It’s physical. again.
The New York Mets, like the San Francisco Giants earlier this week, are concerned about Carlos Correa’s surgical repair of his right calf, which could jeopardize their signing with the star shortstop, according to a source familiar with the matter. 12-year, $315 million agreement. Not authorized to speak publicly.
If the Mets continue to have reservations about the long-term stability of Correa’s leg, the two sides could agree to a contract restructuring. It may be difficult for the Mets to fully back out of the deal after their owner Steve Cohen spoke out about the deal. It could also be difficult for Correa to re-enter free agency and land a similar deal after both clubs found the same issue during their medicals.
Correa and his agent Scott Boras on Wednesday reversed their original 13-year, $350 million pact with the Giants to a solo deal with the Mets, a new development that shocked the baseball saga latest twist.
Cohen confirmed his apparent coup to the New York Post, saying, “There’s one more thing we need, and this is it.” Major League Baseball warned teams not to comment publicly on pending agreements, a former executive said. Pointing out such remarks may persuade the arbitrator to side with the player in the appeal.
If the Mets remain uneasy about Correa’s long-term prognosis, one way to change the agreement would be to insert language stating that parts of the deal aren’t guaranteed if Correa misses certain minutes with a specific leg issue. However, Boras is likely to oppose any attempt to alter the deal.
Correa, who has played in 148 and 136 games over the past two seasons, underwent a physical with the Mets on Thursday, Boras said. Unless something goes wrong, teams usually formalize a deal the day after a player’s physical. The Giants will stick to that plan early in the week.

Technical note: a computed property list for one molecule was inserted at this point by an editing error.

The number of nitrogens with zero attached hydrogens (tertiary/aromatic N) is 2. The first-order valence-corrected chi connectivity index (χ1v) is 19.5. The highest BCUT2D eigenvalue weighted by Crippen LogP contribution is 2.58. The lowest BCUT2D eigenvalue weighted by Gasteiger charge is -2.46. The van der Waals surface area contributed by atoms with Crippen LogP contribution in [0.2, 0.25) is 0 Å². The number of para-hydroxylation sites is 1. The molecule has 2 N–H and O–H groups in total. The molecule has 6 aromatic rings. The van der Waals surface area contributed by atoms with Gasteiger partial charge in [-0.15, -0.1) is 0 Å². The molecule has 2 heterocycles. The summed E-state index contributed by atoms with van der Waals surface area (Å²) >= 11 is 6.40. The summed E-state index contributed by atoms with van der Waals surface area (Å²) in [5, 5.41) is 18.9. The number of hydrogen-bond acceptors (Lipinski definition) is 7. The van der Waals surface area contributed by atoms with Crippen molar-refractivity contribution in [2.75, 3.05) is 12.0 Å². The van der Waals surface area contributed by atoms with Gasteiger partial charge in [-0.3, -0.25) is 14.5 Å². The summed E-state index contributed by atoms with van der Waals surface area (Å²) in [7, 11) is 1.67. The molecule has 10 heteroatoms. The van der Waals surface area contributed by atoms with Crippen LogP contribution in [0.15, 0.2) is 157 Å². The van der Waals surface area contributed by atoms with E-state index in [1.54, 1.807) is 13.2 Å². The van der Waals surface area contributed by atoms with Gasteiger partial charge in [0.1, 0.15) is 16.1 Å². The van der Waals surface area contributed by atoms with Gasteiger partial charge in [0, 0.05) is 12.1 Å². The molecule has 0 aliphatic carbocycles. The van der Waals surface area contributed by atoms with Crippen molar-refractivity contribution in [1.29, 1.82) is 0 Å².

San Francisco reached an agreement with Correa on Dec. 12. 13. Correa underwent a medical on Monday, and the Giants scheduled an introductory news conference for Tuesday. But the team postponed that morning’s press conference, later confirming “there was a difference of opinion regarding the results of Carlos’ medical.”
Correa, 28, needed arthroscopic surgery to repair a fractured right fibula after hitting an RBI triple in June 2014 when he was 19 and still in the minor leagues with the Astros when the pin got stuck in the bag and minor ligament damage. Astros general manager Jeff Luhnow said at the time that Correa’s fracture was closer to his ankle than his knee.
In eight major league seasons, Correa has never been on the injured list with a problem with his right leg. He mentioned the hardware in his leg after a game in September. 20, he appeared to be injured after a hard slip but didn’t miss any time afterward.
“He just hit my plate,” Correa told reporters. “I had surgery and he hit it. Just a little numb. Vibration. So I’m just waiting for it to calm down. It’s kind of scary, but as soon as I move I know it’s good.”
The Twins signed Correa to a three-year, $105.3 million free-agent contract last March, then offered him a 10-year deal after he opted out of the deal at the start of the offseason. year, worth $285 million. If Correa accepts, the team will scrutinize his fitness more closely than initially, given the long-term nature of the deal, sources said.
Boras tried to rehire the Twins after the Giants refused to complete the deal with Correa. But unlike the Mets, who earned $27 million from their first discussions with Correa, the Twins were unwilling to walk away from their initial offer. The Twins also won’t move forward with the conversation without investigating potential issues arising from Correa’s physical contact with the Giants, major league sources said.
Boras said Wednesday that the Giants advised him to speak with other doctors before continuing to treat Correa, but he was unwilling to wait.
Scott Boras: Carlos Correa’s health has ‘no current issues’ as Mets get physical
“I said, ‘Look, I’ve given you a reasonable amount of time. We need to make progress on this. Give me a time frame. If you’re not going to execute, I need to go talk to other teams,'” Boras said.
“You’re talking about a player who has played eight major league seasons. His medical records have things that happened decades ago. These are speculative dynamics.
“Every team has the right to check things and evaluate things. The point is, we gave them (the Giants) medical report at the time. They still want to sign this player and negotiate with the player.”
Team medical staff will occasionally interpret a player’s medical records differently, just as a doctor giving a patient a second opinion might disagree with the first. The Mets’ equivalent of Correa’s second opinion. They seem to be confirming the first one.
(Photo: Ronald Martinez/Getty Images)